Mohamed Semra talks about systemic racism

Mohamed is a speaker, activist and young leader who is no stranger to sharing his stories and experiences of racism. He has been a CMY Shout Out speaker for the past year and works tirelessly to shatter stereotypes surrounding young Africans like him.

Mohamed Semra, CMY Shout Out speaker, activist and young leader

A Sudanese refugee raised in Melbourne, Mohamed has been through the Australian education system and says, “it’s not built for me.”

“I experience situations of racism and discrimination every day, but I have never experienced it quite like in school. If you face it from teachers, you’re confronted by it every day, which makes me think the system is against me and I can’t trust that the system is working in my benefit.”

“I might not be good at many things but I’m an avid reader, but every year in school I was always placed in the ‘lowest level reading group’ by the teacher. This started in Grade 2 or 3, where I had to work extra hard to get to the top level reading group. But even though I was at the top at the end of the year, every year I was placed in the lowest level although I am really good,” he shared.

Mohamed admits that incidents like this slowly wore him down and eventually affected his confidence levels and drive to do well at school. He says he felt immense pressure to prove himself at a young age, “I always have to do things at a higher standard that everyone else just to be recognised.”

Another example was the reactions he often got from his English teacher when he handed in essays.

“There were always two reactions: ‘Wow is this your work?’ or ‘Are you sure this is your work?’ It was a surprise for her when I did something good or she would assume that it wasn’t mine. They brought out all these assumptions that I’m not capable and that really turned me off from school.”

Mohamed also faced casual racism from other students and would occasionally be confronted by racial slurs but he was surprised when teachers would join in. “There were always little racist jokes like, if I was early to class, the teachers will say things like ‘where are your partners in crime?’ referring to the other African boys in my class.”

“There was a wide spectrum of casual racism, but it was the school system itself that I had issues with. It’s one of the biggest barriers to success young African boys and girls face.”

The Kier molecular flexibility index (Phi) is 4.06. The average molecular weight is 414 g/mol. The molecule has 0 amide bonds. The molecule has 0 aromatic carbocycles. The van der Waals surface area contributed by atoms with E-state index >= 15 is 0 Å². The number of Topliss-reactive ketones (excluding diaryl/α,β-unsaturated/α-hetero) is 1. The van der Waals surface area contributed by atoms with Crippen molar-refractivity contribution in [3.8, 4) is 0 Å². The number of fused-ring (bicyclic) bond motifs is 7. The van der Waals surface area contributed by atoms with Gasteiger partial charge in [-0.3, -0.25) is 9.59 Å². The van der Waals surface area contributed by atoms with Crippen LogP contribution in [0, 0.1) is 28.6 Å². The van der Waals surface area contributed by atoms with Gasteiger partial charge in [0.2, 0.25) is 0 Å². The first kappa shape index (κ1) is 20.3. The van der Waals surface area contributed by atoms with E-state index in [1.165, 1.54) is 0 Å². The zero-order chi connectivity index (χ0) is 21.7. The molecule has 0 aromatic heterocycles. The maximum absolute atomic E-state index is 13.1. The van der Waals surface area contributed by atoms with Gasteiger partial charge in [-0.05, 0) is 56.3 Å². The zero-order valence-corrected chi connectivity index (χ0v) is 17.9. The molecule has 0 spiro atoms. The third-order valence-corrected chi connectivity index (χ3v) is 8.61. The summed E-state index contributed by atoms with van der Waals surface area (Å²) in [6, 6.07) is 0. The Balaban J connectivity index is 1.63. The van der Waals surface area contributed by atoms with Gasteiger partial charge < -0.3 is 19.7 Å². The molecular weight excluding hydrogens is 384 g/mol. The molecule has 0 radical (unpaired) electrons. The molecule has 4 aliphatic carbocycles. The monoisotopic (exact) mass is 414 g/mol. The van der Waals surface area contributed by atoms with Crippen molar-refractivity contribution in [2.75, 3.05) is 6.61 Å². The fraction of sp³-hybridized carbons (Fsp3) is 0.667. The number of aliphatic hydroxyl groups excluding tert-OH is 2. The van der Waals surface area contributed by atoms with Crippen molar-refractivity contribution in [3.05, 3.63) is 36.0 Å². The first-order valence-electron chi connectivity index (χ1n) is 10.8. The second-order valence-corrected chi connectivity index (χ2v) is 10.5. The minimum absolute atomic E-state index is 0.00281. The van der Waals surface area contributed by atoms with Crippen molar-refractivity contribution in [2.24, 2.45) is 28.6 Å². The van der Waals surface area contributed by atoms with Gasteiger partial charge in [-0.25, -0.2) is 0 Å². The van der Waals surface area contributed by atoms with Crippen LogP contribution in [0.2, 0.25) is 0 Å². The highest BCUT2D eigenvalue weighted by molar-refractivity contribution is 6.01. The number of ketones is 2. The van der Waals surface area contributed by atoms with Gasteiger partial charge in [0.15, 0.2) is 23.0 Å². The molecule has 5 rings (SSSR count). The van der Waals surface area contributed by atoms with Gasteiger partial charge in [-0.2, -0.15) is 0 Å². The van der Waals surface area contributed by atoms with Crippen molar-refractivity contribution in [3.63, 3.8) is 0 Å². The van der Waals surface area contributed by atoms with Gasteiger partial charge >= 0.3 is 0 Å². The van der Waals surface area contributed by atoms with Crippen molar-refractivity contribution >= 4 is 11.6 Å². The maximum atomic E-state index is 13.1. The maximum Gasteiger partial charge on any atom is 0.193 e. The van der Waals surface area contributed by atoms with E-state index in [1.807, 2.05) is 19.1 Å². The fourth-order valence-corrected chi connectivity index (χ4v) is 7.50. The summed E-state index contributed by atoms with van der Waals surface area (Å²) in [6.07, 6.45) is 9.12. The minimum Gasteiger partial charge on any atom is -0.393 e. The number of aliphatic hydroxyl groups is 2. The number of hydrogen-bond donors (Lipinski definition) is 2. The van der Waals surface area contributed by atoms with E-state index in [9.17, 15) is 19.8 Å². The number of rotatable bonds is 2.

Mohamed felt that the main issue was that teachers were not culturally aware. “The school did not put in place measures for teachers to be more culturally aware and they tend to bring in their own views and their own cultural expectations to deal with problems.”

Mohamed also points out the systemic racism within the police force and says “it’s not just an American problem, in Australia too, there is a mistrust going on.”

“My friend and I ate at a café and went to the petrol station. I saw a police car drive by and they were staring at me. They got out of the car and without asking me anything, they told me to get on the floor. I was like, what did I do? They were yelling and swearing and apparently, there was an incident in the area. I asked them if the people were ‘black’ and they said they didn’t know. We were handcuffed on the floor for 20 minutes – I was 19,” Mohamed recalls of the injustice he faced, and the fear he felt as a young adult who had just gotten his driving license.

It is incidents like these and the negative narrative the media spins about African youth that have isolated young African men like Mohamed.

“Emotionally, it is a lot. As young African boys, we are taught to find strength within ourselves but there’s a bit of solidarity because we all experience this as a community.”

When asked about how he managed to persevere through the adversity, Mohamed says he is lucky to have an older brother who is a role model to him. “If it wasn’t for my older brother for being who he is, I don’t think I would have accomplished a lot. A lot of people don’t have that.”

Ways forward

Mohamed recommends that cultural awareness should be fundamental for teachers and should be taught as a subject in their degree. “Teachers need to be encouraged to have open discussions to build better relationships with the African community in the schools. They shouldn’t be afraid to talk about racism. If teachers can sympathise and understand where the African students are coming from, they will feel like they can trust them.”

“If you are trained in cultural awareness and you’re in a situation, you’re going to try to better understand the situation from someone else’s eyes.”

Here are some other ways you can help: